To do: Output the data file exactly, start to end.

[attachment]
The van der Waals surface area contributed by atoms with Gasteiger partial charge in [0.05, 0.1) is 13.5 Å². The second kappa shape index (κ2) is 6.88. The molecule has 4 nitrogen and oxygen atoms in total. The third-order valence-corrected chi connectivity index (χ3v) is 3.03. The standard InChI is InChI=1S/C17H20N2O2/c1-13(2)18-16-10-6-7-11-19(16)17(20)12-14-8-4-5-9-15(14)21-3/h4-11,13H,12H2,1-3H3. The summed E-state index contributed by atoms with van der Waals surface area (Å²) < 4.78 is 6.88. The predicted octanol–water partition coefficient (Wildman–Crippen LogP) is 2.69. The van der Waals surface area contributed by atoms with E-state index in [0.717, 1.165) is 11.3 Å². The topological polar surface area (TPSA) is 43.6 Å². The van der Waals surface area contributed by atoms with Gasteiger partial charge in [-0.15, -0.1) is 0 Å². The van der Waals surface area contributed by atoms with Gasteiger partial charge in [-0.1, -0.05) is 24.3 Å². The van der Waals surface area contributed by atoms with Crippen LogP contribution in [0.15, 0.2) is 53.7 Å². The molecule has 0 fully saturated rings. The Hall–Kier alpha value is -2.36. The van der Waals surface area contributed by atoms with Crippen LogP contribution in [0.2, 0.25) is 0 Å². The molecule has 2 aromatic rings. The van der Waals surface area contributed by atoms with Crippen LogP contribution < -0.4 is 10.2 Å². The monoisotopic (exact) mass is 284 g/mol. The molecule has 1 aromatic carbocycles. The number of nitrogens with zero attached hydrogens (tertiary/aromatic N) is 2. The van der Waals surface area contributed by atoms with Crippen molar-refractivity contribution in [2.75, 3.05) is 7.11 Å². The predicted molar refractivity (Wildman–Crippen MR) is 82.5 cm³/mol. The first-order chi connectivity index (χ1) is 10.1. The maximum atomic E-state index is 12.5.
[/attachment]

The van der Waals surface area contributed by atoms with Gasteiger partial charge in [0.05, 0.1) is 13.5 Å². The second kappa shape index (κ2) is 6.88. The molecule has 4 nitrogen and oxygen atoms in total. The third-order valence-corrected chi connectivity index (χ3v) is 3.03. The standard InChI is InChI=1S/C17H20N2O2/c1-13(2)18-16-10-6-7-11-19(16)17(20)12-14-8-4-5-9-15(14)21-3/h4-11,13H,12H2,1-3H3. The summed E-state index contributed by atoms with van der Waals surface area (Å²) < 4.78 is 6.88. The predicted octanol–water partition coefficient (Wildman–Crippen LogP) is 2.69. The van der Waals surface area contributed by atoms with E-state index in [0.717, 1.165) is 11.3 Å². The topological polar surface area (TPSA) is 43.6 Å². The van der Waals surface area contributed by atoms with Gasteiger partial charge in [-0.15, -0.1) is 0 Å². The van der Waals surface area contributed by atoms with Gasteiger partial charge in [-0.1, -0.05) is 24.3 Å². The van der Waals surface area contributed by atoms with Crippen LogP contribution in [0.15, 0.2) is 53.7 Å². The molecule has 0 fully saturated rings. The Hall–Kier alpha value is -2.36. The van der Waals surface area contributed by atoms with Crippen LogP contribution in [0.2, 0.25) is 0 Å². The molecule has 2 aromatic rings. The van der Waals surface area contributed by atoms with Crippen LogP contribution < -0.4 is 10.2 Å². The monoisotopic (exact) mass is 284 g/mol. The molecule has 1 aromatic carbocycles. The number of nitrogens with zero attached hydrogens (tertiary/aromatic N) is 2. The van der Waals surface area contributed by atoms with Crippen molar-refractivity contribution in [2.75, 3.05) is 7.11 Å². The predicted molar refractivity (Wildman–Crippen MR) is 82.5 cm³/mol. The first-order chi connectivity index (χ1) is 10.1. The maximum atomic E-state index is 12.5.